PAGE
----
Tuesday, June 11, 2013

WHEN STARGRAVE (eventually) STRIKES!

Hello, life forms both carbon-based and otherwise, welcome to I'm So Glad My Suffering Amuses You! I am Dave-El.
 
The nom de plume* of "Dave-El" is, as I like to point out to anyone before they run away, is my Kryptonian name, derived from my first name and the first initial of my last name.

Dammit, I think that's pretty darn clever!

*French for "We are out of plums."
 
Ahem! Anyway, such nerd like thinking should not come as surprise given my nearly life long comic book habit. And Kal-El himself, Superman, is right up there as one of my top favorites as a kid and, with some ups and downs, remains so today. While the main attraction was, of course, the colorful costume and the flashy super powers, the part of the Superman mythos that resonated with young Dave-El at a deeper level was Clark Kent. I identified with Clark, the mild mannered schlup, a nice enough guy but he doesn't quite fit in. It goes without saying that I did not have a super suit under my close and possessed nothing like super powers but the very idea that someone could be more than what others suspected was as much of a tantalizing fantasy as it was to watch Clark toss off that blue suit and fly over the spires of Metropolis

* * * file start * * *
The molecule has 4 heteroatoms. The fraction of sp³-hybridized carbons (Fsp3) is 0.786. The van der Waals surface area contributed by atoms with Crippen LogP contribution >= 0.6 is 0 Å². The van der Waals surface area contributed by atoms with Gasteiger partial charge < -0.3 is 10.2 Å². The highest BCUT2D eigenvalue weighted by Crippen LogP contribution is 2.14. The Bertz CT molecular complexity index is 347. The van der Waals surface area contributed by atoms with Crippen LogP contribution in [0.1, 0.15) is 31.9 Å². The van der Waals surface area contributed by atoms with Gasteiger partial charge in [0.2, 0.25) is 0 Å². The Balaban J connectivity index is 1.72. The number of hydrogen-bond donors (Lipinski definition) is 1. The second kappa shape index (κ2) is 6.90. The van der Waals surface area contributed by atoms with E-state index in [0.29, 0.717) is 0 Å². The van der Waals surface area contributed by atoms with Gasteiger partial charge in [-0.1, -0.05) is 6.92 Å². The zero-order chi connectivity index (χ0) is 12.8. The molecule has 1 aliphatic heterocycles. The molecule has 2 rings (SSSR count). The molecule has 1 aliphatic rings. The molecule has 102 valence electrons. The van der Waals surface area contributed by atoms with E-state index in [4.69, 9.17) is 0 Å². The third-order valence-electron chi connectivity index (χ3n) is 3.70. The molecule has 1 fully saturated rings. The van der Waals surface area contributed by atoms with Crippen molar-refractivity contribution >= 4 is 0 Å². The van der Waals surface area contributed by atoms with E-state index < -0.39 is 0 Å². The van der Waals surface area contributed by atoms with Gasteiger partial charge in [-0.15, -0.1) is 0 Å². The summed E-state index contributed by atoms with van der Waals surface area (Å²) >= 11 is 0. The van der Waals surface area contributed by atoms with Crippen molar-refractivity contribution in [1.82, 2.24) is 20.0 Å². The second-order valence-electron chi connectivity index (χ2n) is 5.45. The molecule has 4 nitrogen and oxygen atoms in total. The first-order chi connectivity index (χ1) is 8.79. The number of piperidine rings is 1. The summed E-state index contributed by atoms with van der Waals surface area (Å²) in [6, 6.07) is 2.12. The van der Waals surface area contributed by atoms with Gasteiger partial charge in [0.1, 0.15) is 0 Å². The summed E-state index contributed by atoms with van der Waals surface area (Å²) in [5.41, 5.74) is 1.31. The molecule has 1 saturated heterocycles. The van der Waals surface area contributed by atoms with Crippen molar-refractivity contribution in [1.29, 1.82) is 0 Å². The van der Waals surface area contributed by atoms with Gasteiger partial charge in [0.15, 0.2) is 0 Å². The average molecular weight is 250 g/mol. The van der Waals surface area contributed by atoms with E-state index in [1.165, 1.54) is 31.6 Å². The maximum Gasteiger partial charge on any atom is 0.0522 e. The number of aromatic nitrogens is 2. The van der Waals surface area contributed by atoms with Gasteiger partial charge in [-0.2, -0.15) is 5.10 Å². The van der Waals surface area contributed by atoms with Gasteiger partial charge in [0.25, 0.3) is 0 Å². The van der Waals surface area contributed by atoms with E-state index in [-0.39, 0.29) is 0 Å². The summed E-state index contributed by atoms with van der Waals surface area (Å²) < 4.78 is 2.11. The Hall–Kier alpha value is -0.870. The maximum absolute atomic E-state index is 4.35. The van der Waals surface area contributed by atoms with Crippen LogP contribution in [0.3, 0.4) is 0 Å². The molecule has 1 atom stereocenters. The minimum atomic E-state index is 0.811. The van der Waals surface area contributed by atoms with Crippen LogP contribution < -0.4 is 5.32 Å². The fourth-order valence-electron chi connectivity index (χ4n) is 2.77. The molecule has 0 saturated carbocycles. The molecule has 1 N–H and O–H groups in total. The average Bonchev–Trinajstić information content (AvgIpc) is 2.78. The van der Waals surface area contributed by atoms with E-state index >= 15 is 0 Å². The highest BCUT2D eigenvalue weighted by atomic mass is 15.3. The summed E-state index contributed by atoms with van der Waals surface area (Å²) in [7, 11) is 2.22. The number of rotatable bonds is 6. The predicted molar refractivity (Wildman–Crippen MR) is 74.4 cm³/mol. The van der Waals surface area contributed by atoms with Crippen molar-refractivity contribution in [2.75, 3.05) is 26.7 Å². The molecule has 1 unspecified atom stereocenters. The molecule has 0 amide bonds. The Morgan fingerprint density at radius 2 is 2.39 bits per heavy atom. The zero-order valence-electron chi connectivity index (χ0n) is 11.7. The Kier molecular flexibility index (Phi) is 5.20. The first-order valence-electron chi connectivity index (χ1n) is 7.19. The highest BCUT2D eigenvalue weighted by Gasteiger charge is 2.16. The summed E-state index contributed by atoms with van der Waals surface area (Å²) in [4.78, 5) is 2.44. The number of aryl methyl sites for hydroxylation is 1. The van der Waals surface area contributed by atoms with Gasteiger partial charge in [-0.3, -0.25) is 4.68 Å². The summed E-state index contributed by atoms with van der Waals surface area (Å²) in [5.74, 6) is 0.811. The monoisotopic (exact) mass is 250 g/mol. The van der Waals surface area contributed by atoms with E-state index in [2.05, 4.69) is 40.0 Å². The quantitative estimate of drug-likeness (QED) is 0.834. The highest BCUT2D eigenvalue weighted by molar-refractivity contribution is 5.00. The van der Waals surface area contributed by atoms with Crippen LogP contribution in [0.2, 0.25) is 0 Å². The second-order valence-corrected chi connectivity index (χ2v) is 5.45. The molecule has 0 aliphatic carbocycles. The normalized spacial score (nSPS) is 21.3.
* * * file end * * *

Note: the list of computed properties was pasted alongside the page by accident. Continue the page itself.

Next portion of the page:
But Superman is not my topic for today.
 
Today, I want to talk about the first really big thrill I got reading a comic book. It is a comic book that even today, I would put up there with the best of DC Comics from the 1970s. And sadly, it is a story that does not end well for young Dave-El.
 
But I get ahead of myself.
 
When I first started reading the super hero titles from DC Comics in earnest, one of the titles I gravitated towards was Superboy. Well, that was the official title in the small print indicia at the bottom of page one. But the cover proclaimed this book as the home of Superboy AND the Legion of Super Heroes. The concept of a bunch of young super heroes a 1,000 years in the future (with a time travelling Superboy joining the gang) having adventures on a super advanced Earth and across the cosmos was in and of itself enough to engage my imagination. But there was an added lure that drew my eyes to this title: the art of Mike Grell.
 
"Iron" Mike Grell (so named due to his love of iron-rich beef liver) was just getting started as an artist at DC and the Legion was his signature book and for good reason. Machinery looked modern, metal gleamed and the characters were sleek in a way one might expect the denizens of the future might look. Now Mike's art was not without its drawbacks: apparently the 30th century had little need for backgrounds. And it seems the future is also going to be very warm considering the skimpiness of Mike's character designs.






But what ever Mike's art lacked in detail or clothing, he more than made up for a dynamism of action that few other artists I was following at DC could match.  
 
 
The first stories I read of the Legion were by Cary Bates, a solid writer with a strong gift for plot but sometimes his dialogue read a little stiff. Bates lacked the modern, more natural tone that contemporaries like Len Wein and Elliot S! Maggin were bringing to the comics medium. Still, I was enjoying my discovery of this amazing future world. Then the 30th century got kicked up a notch.